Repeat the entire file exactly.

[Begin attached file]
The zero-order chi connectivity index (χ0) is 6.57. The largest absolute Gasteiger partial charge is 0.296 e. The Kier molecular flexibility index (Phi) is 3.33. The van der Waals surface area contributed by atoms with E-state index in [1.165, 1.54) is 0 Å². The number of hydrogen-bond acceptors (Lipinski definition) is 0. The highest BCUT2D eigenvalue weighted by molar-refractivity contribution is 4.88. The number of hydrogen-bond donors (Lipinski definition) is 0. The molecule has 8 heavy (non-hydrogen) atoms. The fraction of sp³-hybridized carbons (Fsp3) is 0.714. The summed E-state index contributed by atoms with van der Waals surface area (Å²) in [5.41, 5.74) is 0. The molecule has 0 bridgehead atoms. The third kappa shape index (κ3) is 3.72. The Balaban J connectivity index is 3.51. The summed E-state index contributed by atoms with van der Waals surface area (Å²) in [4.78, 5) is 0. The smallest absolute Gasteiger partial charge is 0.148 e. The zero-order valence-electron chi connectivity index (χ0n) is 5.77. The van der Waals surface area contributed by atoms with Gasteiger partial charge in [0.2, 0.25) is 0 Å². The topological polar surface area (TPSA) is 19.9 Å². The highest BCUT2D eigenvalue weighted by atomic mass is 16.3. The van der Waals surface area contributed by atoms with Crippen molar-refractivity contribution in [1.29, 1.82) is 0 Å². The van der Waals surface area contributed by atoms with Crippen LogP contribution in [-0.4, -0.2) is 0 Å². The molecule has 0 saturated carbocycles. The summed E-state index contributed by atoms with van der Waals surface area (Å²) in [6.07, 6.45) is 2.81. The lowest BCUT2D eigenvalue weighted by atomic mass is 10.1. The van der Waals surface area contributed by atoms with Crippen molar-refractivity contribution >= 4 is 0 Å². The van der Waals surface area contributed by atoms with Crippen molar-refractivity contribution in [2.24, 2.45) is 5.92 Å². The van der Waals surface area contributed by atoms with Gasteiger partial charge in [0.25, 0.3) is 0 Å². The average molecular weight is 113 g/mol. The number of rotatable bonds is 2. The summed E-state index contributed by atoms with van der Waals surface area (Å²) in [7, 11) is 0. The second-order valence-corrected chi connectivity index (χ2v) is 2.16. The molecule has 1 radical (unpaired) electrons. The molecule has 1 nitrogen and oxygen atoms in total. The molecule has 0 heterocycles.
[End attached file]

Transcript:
The zero-order chi connectivity index (χ0) is 6.57. The largest absolute Gasteiger partial charge is 0.296 e. The Kier molecular flexibility index (Phi) is 3.33. The van der Waals surface area contributed by atoms with E-state index in [1.165, 1.54) is 0 Å². The number of hydrogen-bond acceptors (Lipinski definition) is 0. The highest BCUT2D eigenvalue weighted by molar-refractivity contribution is 4.88. The number of hydrogen-bond donors (Lipinski definition) is 0. The molecule has 8 heavy (non-hydrogen) atoms. The fraction of sp³-hybridized carbons (Fsp3) is 0.714. The summed E-state index contributed by atoms with van der Waals surface area (Å²) in [5.41, 5.74) is 0. The molecule has 0 bridgehead atoms. The third kappa shape index (κ3) is 3.72. The Balaban J connectivity index is 3.51. The summed E-state index contributed by atoms with van der Waals surface area (Å²) in [4.78, 5) is 0. The smallest absolute Gasteiger partial charge is 0.148 e. The zero-order valence-electron chi connectivity index (χ0n) is 5.77. The van der Waals surface area contributed by atoms with Gasteiger partial charge in [0.2, 0.25) is 0 Å². The topological polar surface area (TPSA) is 19.9 Å². The highest BCUT2D eigenvalue weighted by atomic mass is 16.3. The van der Waals surface area contributed by atoms with Crippen molar-refractivity contribution in [1.29, 1.82) is 0 Å². The van der Waals surface area contributed by atoms with Crippen LogP contribution in [-0.4, -0.2) is 0 Å². The molecule has 0 saturated carbocycles. The summed E-state index contributed by atoms with van der Waals surface area (Å²) in [6.07, 6.45) is 2.81. The lowest BCUT2D eigenvalue weighted by atomic mass is 10.1. The van der Waals surface area contributed by atoms with Crippen molar-refractivity contribution >= 4 is 0 Å². The van der Waals surface area contributed by atoms with Crippen molar-refractivity contribution in [2.24, 2.45) is 5.92 Å². The van der Waals surface area contributed by atoms with Gasteiger partial charge in [0.25, 0.3) is 0 Å². The average molecular weight is 113 g/mol. The number of rotatable bonds is 2. The summed E-state index contributed by atoms with van der Waals surface area (Å²) in [7, 11) is 0. The second-order valence-corrected chi connectivity index (χ2v) is 2.16. The molecule has 1 radical (unpaired) electrons. The molecule has 1 nitrogen and oxygen atoms in total. The molecule has 0 heterocycles.